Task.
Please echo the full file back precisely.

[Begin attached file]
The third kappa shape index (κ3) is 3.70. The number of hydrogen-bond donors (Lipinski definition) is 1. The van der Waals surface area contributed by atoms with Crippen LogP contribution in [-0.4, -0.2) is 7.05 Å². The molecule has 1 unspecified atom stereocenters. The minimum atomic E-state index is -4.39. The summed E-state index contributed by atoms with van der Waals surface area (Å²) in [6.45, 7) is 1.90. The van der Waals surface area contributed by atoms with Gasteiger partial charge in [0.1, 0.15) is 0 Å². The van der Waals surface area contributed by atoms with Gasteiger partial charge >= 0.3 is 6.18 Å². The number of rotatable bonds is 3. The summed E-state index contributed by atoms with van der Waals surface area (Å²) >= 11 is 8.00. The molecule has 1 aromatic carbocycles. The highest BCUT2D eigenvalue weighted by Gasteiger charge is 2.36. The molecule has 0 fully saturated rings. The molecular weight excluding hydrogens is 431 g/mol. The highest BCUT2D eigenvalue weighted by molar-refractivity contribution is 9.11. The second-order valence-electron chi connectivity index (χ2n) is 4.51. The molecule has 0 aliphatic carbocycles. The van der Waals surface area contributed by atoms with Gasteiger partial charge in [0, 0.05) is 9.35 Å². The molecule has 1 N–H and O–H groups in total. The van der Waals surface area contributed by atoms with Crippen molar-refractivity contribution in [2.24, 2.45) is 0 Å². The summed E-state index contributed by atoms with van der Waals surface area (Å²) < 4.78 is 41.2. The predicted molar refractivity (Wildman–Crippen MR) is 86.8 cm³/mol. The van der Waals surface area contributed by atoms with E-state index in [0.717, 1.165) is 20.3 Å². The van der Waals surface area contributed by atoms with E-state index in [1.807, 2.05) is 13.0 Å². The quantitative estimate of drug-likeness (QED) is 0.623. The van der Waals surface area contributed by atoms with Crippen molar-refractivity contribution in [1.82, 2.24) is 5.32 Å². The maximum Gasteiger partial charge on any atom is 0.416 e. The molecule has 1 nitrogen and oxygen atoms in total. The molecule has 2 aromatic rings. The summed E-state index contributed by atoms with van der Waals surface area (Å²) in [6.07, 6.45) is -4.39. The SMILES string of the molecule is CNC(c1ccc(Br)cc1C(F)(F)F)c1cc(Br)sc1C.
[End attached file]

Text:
The third kappa shape index (κ3) is 3.70. The number of hydrogen-bond donors (Lipinski definition) is 1. The van der Waals surface area contributed by atoms with Crippen LogP contribution in [-0.4, -0.2) is 7.05 Å². The molecule has 1 unspecified atom stereocenters. The minimum atomic E-state index is -4.39. The summed E-state index contributed by atoms with van der Waals surface area (Å²) in [6.45, 7) is 1.90. The van der Waals surface area contributed by atoms with Gasteiger partial charge in [0.1, 0.15) is 0 Å². The van der Waals surface area contributed by atoms with Gasteiger partial charge >= 0.3 is 6.18 Å². The number of rotatable bonds is 3. The summed E-state index contributed by atoms with van der Waals surface area (Å²) >= 11 is 8.00. The molecule has 1 aromatic carbocycles. The highest BCUT2D eigenvalue weighted by Gasteiger charge is 2.36. The molecule has 0 fully saturated rings. The molecular weight excluding hydrogens is 431 g/mol. The highest BCUT2D eigenvalue weighted by molar-refractivity contribution is 9.11. The second-order valence-electron chi connectivity index (χ2n) is 4.51. The molecule has 0 aliphatic carbocycles. The van der Waals surface area contributed by atoms with Gasteiger partial charge in [0, 0.05) is 9.35 Å². The molecule has 1 N–H and O–H groups in total. The van der Waals surface area contributed by atoms with Crippen molar-refractivity contribution in [2.24, 2.45) is 0 Å². The summed E-state index contributed by atoms with van der Waals surface area (Å²) < 4.78 is 41.2. The predicted molar refractivity (Wildman–Crippen MR) is 86.8 cm³/mol. The van der Waals surface area contributed by atoms with E-state index in [0.717, 1.165) is 20.3 Å². The van der Waals surface area contributed by atoms with E-state index in [1.807, 2.05) is 13.0 Å². The quantitative estimate of drug-likeness (QED) is 0.623. The van der Waals surface area contributed by atoms with Crippen molar-refractivity contribution in [1.82, 2.24) is 5.32 Å². The maximum Gasteiger partial charge on any atom is 0.416 e. The molecule has 1 nitrogen and oxygen atoms in total. The molecule has 2 aromatic rings. The summed E-state index contributed by atoms with van der Waals surface area (Å²) in [6.07, 6.45) is -4.39. The SMILES string of the molecule is CNC(c1ccc(Br)cc1C(F)(F)F)c1cc(Br)sc1C.